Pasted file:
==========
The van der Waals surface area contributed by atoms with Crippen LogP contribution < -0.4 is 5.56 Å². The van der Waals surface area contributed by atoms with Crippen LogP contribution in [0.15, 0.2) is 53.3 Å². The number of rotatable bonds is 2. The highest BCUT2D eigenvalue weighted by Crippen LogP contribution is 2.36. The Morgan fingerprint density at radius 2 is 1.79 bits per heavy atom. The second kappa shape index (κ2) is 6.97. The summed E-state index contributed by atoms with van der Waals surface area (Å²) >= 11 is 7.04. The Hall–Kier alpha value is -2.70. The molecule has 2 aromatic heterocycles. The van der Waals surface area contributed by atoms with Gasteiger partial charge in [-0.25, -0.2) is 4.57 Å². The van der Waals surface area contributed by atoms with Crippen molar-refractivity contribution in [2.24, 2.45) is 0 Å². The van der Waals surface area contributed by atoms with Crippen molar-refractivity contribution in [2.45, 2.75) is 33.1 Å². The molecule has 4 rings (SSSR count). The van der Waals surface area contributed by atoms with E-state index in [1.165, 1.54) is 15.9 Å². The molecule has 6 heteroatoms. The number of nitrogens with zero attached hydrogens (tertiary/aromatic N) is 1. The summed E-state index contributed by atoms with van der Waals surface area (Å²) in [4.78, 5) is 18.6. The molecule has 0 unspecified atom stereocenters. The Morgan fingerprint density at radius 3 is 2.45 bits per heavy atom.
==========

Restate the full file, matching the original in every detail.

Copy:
The van der Waals surface area contributed by atoms with Crippen LogP contribution < -0.4 is 5.56 Å². The van der Waals surface area contributed by atoms with Crippen LogP contribution in [0.15, 0.2) is 53.3 Å². The number of rotatable bonds is 2. The highest BCUT2D eigenvalue weighted by Crippen LogP contribution is 2.36. The Morgan fingerprint density at radius 2 is 1.79 bits per heavy atom. The second kappa shape index (κ2) is 6.97. The summed E-state index contributed by atoms with van der Waals surface area (Å²) >= 11 is 7.04. The Hall–Kier alpha value is -2.70. The molecule has 2 aromatic heterocycles. The van der Waals surface area contributed by atoms with Gasteiger partial charge in [-0.25, -0.2) is 4.57 Å². The van der Waals surface area contributed by atoms with Crippen molar-refractivity contribution in [2.24, 2.45) is 0 Å². The van der Waals surface area contributed by atoms with Crippen molar-refractivity contribution in [2.45, 2.75) is 33.1 Å². The molecule has 4 rings (SSSR count). The van der Waals surface area contributed by atoms with E-state index in [1.165, 1.54) is 15.9 Å². The molecule has 6 heteroatoms. The number of nitrogens with zero attached hydrogens (tertiary/aromatic N) is 1. The summed E-state index contributed by atoms with van der Waals surface area (Å²) in [4.78, 5) is 18.6. The molecule has 0 unspecified atom stereocenters. The Morgan fingerprint density at radius 3 is 2.45 bits per heavy atom.